Each one of Wolfram's accomplishments is representative of his vision of computation. Stephen's life work is based on the idea that computation empowers the individual to discover facts and concepts that have never been explored before, with emerging platforms making computation more accessible than ever. His goal at SXSW is to inspire attendees to explore new corners of the computational universe.
by Jason Hreha
Design is becoming an applied behavioral science, and your art school background is no longer sufficient.
Fields like neuroscience are starting to come of age, and are beginning to give us insights into human decision making. Companies like Zynga are taking these academic findings and applying them to their products to induce addictive behaviors in millions of their users. Other companies, like Path, are taking findings in social psychology and sociology, like Dunbar’s Number, and using them to build compelling user experiences.
The good news is that you don’t need to get a PhD in neuroscience or psychology to start applying neuroscientific and psychological findings to your work. In fact, with two models of behavior, and one behavior-analysis method, you can start designing behavior-changing products tomorrow.
In this presentation, I am going to teach you the neuroscience of addiction (engagement behavior), and show you how an understanding of the human reward system can help you build more successful products. We will also cover BJ Fogg’s Behavior Model. With this understanding of behavior, we will then move on to Behavior Chain diagrams – my favorite tool for analyzing the behavior of any given website, product, or system. Finally, I will show you how to mine the academic literature for practical insights that you can then apply to your product design work.
It takes optimism to launch revolutions, to believe that you can end decades of dictatorship and that you deserve freedom and dignity. Why are the people of the Middle East and North Africa - all too aware of the challenges they face in rising up to despots - more optimistic about their revolutions and uprisings than those outside the region - who all too often take for granted their own freedoms?
Emily Pilloton is a designer and builder, disguised as a high school teacher. In this session, she will tell the story of Studio H, a high school design/build curriculum based in Bertie County, North Carolina, the poorest, most sparsely populated and racially divided county in the state. In one year, her students design and construct a full-scale piece of architecture for their hometown (last year, a 2000-square foot farmers market, along with 3 public chicken coops). This session will make the case for bringing back new, design-infused models of vocational learning as a means to engage students in hand-to-mind creativity, and real-world progress in their own backyards.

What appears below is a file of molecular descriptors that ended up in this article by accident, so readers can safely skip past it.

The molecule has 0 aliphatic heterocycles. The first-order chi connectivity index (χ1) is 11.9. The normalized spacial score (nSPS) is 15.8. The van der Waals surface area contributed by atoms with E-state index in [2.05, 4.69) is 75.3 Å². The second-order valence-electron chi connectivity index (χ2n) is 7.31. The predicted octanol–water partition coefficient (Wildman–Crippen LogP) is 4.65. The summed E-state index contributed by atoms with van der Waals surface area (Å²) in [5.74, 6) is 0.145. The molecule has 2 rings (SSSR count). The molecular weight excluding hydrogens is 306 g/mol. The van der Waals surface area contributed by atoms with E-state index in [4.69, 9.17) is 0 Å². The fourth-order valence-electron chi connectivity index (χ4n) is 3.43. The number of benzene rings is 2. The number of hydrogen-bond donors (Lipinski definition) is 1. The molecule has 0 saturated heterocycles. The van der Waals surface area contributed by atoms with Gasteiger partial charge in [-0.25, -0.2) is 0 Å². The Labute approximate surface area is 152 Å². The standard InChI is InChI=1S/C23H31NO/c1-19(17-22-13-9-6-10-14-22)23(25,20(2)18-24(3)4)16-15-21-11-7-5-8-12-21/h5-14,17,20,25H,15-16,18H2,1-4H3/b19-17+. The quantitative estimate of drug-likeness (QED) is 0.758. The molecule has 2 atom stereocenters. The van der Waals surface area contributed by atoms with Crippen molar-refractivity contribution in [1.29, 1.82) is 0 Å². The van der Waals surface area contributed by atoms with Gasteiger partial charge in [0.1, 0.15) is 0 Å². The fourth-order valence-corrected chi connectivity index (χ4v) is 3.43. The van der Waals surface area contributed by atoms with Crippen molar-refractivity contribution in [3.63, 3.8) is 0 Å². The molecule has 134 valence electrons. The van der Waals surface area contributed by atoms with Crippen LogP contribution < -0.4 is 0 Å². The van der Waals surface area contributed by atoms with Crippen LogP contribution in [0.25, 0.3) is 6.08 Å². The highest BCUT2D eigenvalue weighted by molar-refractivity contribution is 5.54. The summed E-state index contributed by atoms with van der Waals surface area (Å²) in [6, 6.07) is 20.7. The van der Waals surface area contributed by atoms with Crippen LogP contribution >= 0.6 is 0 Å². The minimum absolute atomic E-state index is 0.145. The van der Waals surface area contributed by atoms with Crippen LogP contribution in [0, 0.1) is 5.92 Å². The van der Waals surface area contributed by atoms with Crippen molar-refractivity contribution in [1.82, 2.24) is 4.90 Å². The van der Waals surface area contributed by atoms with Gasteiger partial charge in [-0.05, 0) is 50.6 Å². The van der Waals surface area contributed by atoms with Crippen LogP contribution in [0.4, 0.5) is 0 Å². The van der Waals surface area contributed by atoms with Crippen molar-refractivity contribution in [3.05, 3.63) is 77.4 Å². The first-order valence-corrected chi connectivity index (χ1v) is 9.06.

When money flows frictionlessly, good things happen. Good things for small businesses. Good things for consumers. Good things for the economy as a whole. The game layer and the mobile payments space are on a crash course, and it's going to be awesome. So awesome that it’ll force credit card interchange rates to zero and pump 50 billion dollars a year back into the economy. Sounds crazy, but before Al Gore invented the internet, we never imagined information would flow so freely. As soon as the friction was removed from information-transfer, a new economy emerged that changed the way we do business. The same is about to happen with money. It's just another medium of information, and it's high time to suck the friction out of the economy. There are two elements driving this transition to interchange zero 1) the technology that’s driving fees down (along with some far-reaching legislation thanks to Dick Durbin) and 2) the information inherent in payments that’s being leveraged to drive revenues up. Join Seth Priebatsch, Chief Ninja of SCVNGR + LevelUp for a fast-paced session on how a combination of mobile payment startups (even the ones being formed by big companies), The Durbin Amendment, and a tipping point in consumer behavior will completely change the way we think about money -- maybe even re-wire how our economy works.
America's electric power grid hasn't changed much since the days of Thomas Edison and George Westinghouse. Everything else has. Imminent local and global challenges from climate change to global competition make today’s approaches to planning, operating and managing the electric grid obsolete. Only the best combination of electronics, telecommunications and information technologies will ensure that consumers receive acceptable reliability, economy, sustainability, safety and customer service. The public Internet is the obvious only foundation for the new Smart Grid, but most electric utilities have yet to understand or embrace this. For this reason it’s likely that non-utility entities will have a central role in advancing the Smart Grid. Learn why a Smart Grid is essential for our future, what it’s key components are, and why electric utilities have such a hard time moving it forward. See how the Smart Grid will have to be an “e-grid” . . . or maybe the iGrid? . . . and maybe largely independent of today's incumbent electric utilities.